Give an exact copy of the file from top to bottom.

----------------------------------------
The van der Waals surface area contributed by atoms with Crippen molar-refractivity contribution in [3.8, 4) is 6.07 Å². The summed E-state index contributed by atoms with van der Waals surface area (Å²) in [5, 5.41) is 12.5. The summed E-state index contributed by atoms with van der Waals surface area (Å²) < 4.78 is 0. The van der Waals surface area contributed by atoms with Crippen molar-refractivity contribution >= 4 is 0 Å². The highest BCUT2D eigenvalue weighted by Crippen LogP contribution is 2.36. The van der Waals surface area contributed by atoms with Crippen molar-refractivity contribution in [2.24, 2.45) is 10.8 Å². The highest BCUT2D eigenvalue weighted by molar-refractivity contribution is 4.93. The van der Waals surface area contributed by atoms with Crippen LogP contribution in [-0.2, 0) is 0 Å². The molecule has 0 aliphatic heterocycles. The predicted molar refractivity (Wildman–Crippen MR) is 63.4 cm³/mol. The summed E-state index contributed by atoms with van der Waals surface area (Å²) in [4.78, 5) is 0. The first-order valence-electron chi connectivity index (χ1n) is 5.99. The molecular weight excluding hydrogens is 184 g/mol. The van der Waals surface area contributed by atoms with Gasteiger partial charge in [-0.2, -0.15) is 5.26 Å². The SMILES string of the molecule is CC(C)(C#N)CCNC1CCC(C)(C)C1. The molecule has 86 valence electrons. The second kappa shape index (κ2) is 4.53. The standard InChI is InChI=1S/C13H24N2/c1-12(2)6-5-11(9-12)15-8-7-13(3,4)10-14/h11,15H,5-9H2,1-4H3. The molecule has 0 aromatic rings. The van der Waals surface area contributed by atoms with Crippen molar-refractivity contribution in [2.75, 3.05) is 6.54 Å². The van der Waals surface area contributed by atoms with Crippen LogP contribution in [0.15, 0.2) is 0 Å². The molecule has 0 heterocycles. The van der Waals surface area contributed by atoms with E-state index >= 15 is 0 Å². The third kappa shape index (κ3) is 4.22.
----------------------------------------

The van der Waals surface area contributed by atoms with Crippen molar-refractivity contribution in [3.8, 4) is 6.07 Å². The summed E-state index contributed by atoms with van der Waals surface area (Å²) in [5, 5.41) is 12.5. The summed E-state index contributed by atoms with van der Waals surface area (Å²) < 4.78 is 0. The van der Waals surface area contributed by atoms with Crippen molar-refractivity contribution >= 4 is 0 Å². The highest BCUT2D eigenvalue weighted by Crippen LogP contribution is 2.36. The van der Waals surface area contributed by atoms with Crippen molar-refractivity contribution in [2.24, 2.45) is 10.8 Å². The highest BCUT2D eigenvalue weighted by molar-refractivity contribution is 4.93. The van der Waals surface area contributed by atoms with Crippen LogP contribution in [-0.2, 0) is 0 Å². The molecule has 0 aliphatic heterocycles. The predicted molar refractivity (Wildman–Crippen MR) is 63.4 cm³/mol. The summed E-state index contributed by atoms with van der Waals surface area (Å²) in [4.78, 5) is 0. The first-order valence-electron chi connectivity index (χ1n) is 5.99. The molecular weight excluding hydrogens is 184 g/mol. The van der Waals surface area contributed by atoms with Gasteiger partial charge in [-0.2, -0.15) is 5.26 Å². The SMILES string of the molecule is CC(C)(C#N)CCNC1CCC(C)(C)C1. The molecule has 86 valence electrons. The second kappa shape index (κ2) is 4.53. The standard InChI is InChI=1S/C13H24N2/c1-12(2)6-5-11(9-12)15-8-7-13(3,4)10-14/h11,15H,5-9H2,1-4H3. The molecule has 0 aromatic rings. The van der Waals surface area contributed by atoms with Crippen molar-refractivity contribution in [2.75, 3.05) is 6.54 Å². The van der Waals surface area contributed by atoms with Crippen LogP contribution in [0.15, 0.2) is 0 Å². The molecule has 0 heterocycles. The van der Waals surface area contributed by atoms with E-state index >= 15 is 0 Å². The third kappa shape index (κ3) is 4.22.